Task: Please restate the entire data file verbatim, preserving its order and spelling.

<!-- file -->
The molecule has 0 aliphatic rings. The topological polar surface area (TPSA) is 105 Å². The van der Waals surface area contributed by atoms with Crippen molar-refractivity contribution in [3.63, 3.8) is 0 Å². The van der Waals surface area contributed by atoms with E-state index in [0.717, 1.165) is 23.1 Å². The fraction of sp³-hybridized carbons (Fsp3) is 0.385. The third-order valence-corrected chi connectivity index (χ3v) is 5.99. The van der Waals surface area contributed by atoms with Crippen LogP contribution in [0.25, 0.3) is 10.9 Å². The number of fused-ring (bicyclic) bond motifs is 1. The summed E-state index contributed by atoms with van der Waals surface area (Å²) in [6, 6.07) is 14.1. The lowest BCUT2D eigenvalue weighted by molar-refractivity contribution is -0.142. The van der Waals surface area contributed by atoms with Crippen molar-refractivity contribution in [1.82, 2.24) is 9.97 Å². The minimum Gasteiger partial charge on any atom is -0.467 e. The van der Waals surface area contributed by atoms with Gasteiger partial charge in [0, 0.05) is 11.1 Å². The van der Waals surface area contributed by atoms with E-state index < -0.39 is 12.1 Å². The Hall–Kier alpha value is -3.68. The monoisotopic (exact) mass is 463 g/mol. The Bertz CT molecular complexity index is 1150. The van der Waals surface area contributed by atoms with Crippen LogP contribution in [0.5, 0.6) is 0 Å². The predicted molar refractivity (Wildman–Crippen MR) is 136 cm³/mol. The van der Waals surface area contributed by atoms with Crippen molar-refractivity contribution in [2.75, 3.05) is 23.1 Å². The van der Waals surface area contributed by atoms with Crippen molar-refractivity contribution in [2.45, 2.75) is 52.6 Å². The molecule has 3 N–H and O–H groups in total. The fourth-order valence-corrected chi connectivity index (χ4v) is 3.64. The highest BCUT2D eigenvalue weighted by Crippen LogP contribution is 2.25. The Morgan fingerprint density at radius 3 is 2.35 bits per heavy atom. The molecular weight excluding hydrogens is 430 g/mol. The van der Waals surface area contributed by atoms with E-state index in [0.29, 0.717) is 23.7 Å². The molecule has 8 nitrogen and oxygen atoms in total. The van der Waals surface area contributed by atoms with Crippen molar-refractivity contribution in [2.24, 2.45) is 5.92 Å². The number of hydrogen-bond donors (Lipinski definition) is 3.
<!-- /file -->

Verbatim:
The molecule has 0 aliphatic rings. The topological polar surface area (TPSA) is 105 Å². The van der Waals surface area contributed by atoms with Crippen molar-refractivity contribution in [3.63, 3.8) is 0 Å². The van der Waals surface area contributed by atoms with E-state index in [0.717, 1.165) is 23.1 Å². The fraction of sp³-hybridized carbons (Fsp3) is 0.385. The third-order valence-corrected chi connectivity index (χ3v) is 5.99. The van der Waals surface area contributed by atoms with Crippen LogP contribution in [0.25, 0.3) is 10.9 Å². The number of fused-ring (bicyclic) bond motifs is 1. The summed E-state index contributed by atoms with van der Waals surface area (Å²) in [6, 6.07) is 14.1. The lowest BCUT2D eigenvalue weighted by molar-refractivity contribution is -0.142. The van der Waals surface area contributed by atoms with Crippen molar-refractivity contribution in [1.82, 2.24) is 9.97 Å². The minimum Gasteiger partial charge on any atom is -0.467 e. The van der Waals surface area contributed by atoms with Gasteiger partial charge in [0, 0.05) is 11.1 Å². The van der Waals surface area contributed by atoms with E-state index < -0.39 is 12.1 Å². The Hall–Kier alpha value is -3.68. The monoisotopic (exact) mass is 463 g/mol. The Bertz CT molecular complexity index is 1150. The van der Waals surface area contributed by atoms with Crippen LogP contribution in [0.5, 0.6) is 0 Å². The predicted molar refractivity (Wildman–Crippen MR) is 136 cm³/mol. The van der Waals surface area contributed by atoms with Crippen molar-refractivity contribution in [2.75, 3.05) is 23.1 Å². The van der Waals surface area contributed by atoms with Crippen molar-refractivity contribution in [2.45, 2.75) is 52.6 Å². The molecule has 3 N–H and O–H groups in total. The fourth-order valence-corrected chi connectivity index (χ4v) is 3.64. The highest BCUT2D eigenvalue weighted by Crippen LogP contribution is 2.25. The Morgan fingerprint density at radius 3 is 2.35 bits per heavy atom. The molecular weight excluding hydrogens is 430 g/mol. The van der Waals surface area contributed by atoms with E-state index in [0.29, 0.717) is 23.7 Å². The molecule has 8 nitrogen and oxygen atoms in total. The van der Waals surface area contributed by atoms with Crippen molar-refractivity contribution in [2.24, 2.45) is 5.92 Å². The number of hydrogen-bond donors (Lipinski definition) is 3.